The practice and theory of diplomatic law have not developed generally accepted criteria for refusing agrement. However, three groups of general criteria can be separated: the first relates to the candidate himself, his past and his attitude towards the host country; the second is due to the state of relations between the two countries and therefore does not directly concern the person of the candidate for the position of Head of Mission. Thus, the United Kingdom refused to accept the clergymen as representatives of the Holy See. The same is true for countries that do not want to recognize a state or government or do not want a person to be accredited simultaneously in certain countries, such as Italy. B and the Vatican do not agree that the same person should represent a state simultaneously in Italy and the Holy See. The third reason for the attacker`s refusal may be the question of the candidate`s nationality, particularly if he or she has the nationality of the host state. In the past, this problem has been solved differently. Some countries agreed, others did not, or exceptionally, as in 1868, when the United States refused to accept a Chinese ambassador of American nationality. In 1945, however, the U.S.
government agreed to appoint Oskar Lange as ambassador of the Polish provisional government, even though he was a U.S. citizen at the time. However, in international practice, the principle of non-aggressiveness prevails for its citizens and, to a lesser extent, for naturalized expatriates. An agrement is also necessary when an MP is promoted to the ambassador class. Such situations often occurred in the post-war period, when many mEs were brought to the level of embassies. The same applies to situations where a delegation that does not have diplomatic mission status is transformed into a regular embassy or embassy. Under modern diplomatic law, every state has the right to refuse an aggressor without having to justify it. Sometimes a state that does not intend to grant an aggressor does not do so directly, but waits for a response, in the hope that the sending state will draw conclusions and nominate a new candidate. In the 1961 Vienna Convention, Article 4, paragraph 2, states that “the host state is not required to state the reasons for the aggressor`s refusal to the State of origin.” In the past, some countries, such as the United States, the United Kingdom and France, have often asked for explanations of rejection. However, the principle is that the host Member State may, depending on its choice and willingness, refuse to grant the aggressor and avoid justifying such a refusal, although in practice the reasons for such refusal are generally indicated for reasons of future relations between the two States and for reasons of courtesy.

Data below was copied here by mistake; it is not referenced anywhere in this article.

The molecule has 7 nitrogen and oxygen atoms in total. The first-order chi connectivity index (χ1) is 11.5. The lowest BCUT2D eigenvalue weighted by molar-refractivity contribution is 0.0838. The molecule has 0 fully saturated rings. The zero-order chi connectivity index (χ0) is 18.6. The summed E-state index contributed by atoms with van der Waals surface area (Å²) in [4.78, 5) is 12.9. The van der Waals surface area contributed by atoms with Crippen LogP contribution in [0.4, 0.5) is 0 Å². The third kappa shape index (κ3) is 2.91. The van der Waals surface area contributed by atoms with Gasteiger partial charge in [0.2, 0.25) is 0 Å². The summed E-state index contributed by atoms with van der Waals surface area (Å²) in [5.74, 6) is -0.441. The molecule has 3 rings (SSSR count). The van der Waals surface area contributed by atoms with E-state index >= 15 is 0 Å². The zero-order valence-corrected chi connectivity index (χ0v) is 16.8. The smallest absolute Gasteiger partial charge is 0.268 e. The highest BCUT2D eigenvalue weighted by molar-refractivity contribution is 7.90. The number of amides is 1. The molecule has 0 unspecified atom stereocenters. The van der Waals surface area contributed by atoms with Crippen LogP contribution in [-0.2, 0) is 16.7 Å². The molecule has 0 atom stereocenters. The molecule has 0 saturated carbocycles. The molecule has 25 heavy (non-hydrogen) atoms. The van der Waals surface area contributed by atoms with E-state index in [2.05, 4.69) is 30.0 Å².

Such reasons must obviously be important, such as the candidate`s hostile attitude as ambassador to the host country, which is a shame for the past. In the past, there have been cases where some countries have refused to become aggressive, for example. B for female or racial reasons (Charles XII, King of Sweden, did not agree to accept as an MP the favourite of the King of Poland August II, Countess of Aurora of Koenigsmark, famous for her beauty and intelligence). The refusal may also be due to the non-authorization of the government or the sending state, de facto or iure. It is always to be expected that the refusal of the aggressor, which is a serious step, can have a negative impact on the atmosphere of relations between the two countries.